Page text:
Not like the brazen giant of Greek fame
With conquering limbs astride from land to land;
Here at our sea-washed, sunset gates shall stand
A mighty woman with a torch, whose flame
Is the imprisoned lightning, and her name
Mother of Exiles. From her beacon-hand
Glows world-wide welcome; her mild eyes command
The air-bridged harbor that twin cities frame.
Keep, ancient lands, your storied pomp!" cries she
With silent lips. "Give me your tired, your poor,
Your huddled masses yearning to breathe free,
The wretched refuse of your teeming shore,
Send these, the homeless, tempest-tossed to me.
I lift my lamp beside the golden door!"
Not long after Lazarus wrote, new American leaders, including, eventually, Theodore Roosevelt, birthed the Progressive Movement to make good on the promises implicit in Lazarus’ encomium: “Wretched refuse” could be redeemed with a combination of social justice and national assimilation. It could be implemented in an “Americanization” movement, involving news media, schools and businesses, that I described in a paper for Harvard’s ShorensteinCenter for the Press, Politics, and Public Policy.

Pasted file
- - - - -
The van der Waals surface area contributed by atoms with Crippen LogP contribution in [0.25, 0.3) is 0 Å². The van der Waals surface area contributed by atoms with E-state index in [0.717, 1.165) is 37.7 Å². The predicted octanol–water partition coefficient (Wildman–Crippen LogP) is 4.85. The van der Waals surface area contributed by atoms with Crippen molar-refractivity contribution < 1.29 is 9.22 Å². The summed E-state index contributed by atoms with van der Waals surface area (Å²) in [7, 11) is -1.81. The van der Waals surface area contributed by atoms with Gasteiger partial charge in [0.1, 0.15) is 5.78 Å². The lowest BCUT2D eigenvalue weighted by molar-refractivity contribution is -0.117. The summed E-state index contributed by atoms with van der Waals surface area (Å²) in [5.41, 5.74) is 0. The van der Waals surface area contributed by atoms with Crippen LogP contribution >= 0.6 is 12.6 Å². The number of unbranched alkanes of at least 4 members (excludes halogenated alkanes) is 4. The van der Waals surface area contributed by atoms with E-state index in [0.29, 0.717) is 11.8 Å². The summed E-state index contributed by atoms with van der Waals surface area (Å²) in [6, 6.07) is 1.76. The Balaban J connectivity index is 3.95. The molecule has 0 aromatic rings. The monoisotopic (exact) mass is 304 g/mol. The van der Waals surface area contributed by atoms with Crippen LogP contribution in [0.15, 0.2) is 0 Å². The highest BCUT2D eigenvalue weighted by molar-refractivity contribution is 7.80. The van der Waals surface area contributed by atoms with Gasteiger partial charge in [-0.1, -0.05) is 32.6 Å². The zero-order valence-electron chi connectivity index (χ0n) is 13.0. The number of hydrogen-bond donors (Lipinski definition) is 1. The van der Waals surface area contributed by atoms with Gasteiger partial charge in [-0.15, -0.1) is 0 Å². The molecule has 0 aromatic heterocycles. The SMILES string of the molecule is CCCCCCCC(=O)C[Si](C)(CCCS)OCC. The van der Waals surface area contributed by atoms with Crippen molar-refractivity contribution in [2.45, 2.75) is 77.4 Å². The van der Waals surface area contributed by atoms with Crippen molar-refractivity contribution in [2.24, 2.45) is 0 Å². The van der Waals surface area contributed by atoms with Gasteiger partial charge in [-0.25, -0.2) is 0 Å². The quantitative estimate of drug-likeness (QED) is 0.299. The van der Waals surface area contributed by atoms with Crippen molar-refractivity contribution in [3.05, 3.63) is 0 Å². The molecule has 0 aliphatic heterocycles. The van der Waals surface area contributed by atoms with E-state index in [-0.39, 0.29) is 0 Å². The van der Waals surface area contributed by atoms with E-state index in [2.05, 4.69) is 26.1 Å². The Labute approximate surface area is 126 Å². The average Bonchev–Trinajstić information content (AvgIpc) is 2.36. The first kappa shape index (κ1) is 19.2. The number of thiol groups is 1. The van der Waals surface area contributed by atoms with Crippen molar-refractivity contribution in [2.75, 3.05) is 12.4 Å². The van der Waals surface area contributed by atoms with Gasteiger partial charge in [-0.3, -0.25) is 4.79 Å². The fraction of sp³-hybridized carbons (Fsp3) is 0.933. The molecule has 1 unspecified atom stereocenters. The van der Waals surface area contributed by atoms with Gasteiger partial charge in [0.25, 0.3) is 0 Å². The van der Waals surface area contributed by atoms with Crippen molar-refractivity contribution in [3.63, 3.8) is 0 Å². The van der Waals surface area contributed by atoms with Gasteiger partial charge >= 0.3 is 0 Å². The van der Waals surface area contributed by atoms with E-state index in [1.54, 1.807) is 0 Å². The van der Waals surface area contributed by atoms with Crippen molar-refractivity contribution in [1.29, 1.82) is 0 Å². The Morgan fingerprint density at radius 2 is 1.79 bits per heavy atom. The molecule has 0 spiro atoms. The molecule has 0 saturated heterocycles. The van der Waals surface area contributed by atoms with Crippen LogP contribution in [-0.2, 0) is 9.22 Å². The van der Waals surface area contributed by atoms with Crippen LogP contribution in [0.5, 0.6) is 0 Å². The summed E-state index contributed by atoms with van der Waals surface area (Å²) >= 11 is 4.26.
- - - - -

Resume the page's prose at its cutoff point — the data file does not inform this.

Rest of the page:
The European Union, too, has lifted its lamp beside a golden door, at least intermittently. We’ll see if Britain can inspire both us and Europe to transcend ourselves by finding ourselves. Only if we can do so on both sides of the Atlantic, can we hope to be as worthy as Anthony Barnett is of W.H. Auden’s concluding admonition:
Follow, poet, follow right
To the bottom of the night
With your unconstraining voice
Still persuade us to rejoice.
With the farming of a verse
Make a vineyard of the curse.
In the prison of his days
Teach the free man how to praise.
For now, the word “free” should be in quote marks. Unmoored from any national narrative that “people cannot help but love,” we’re lost.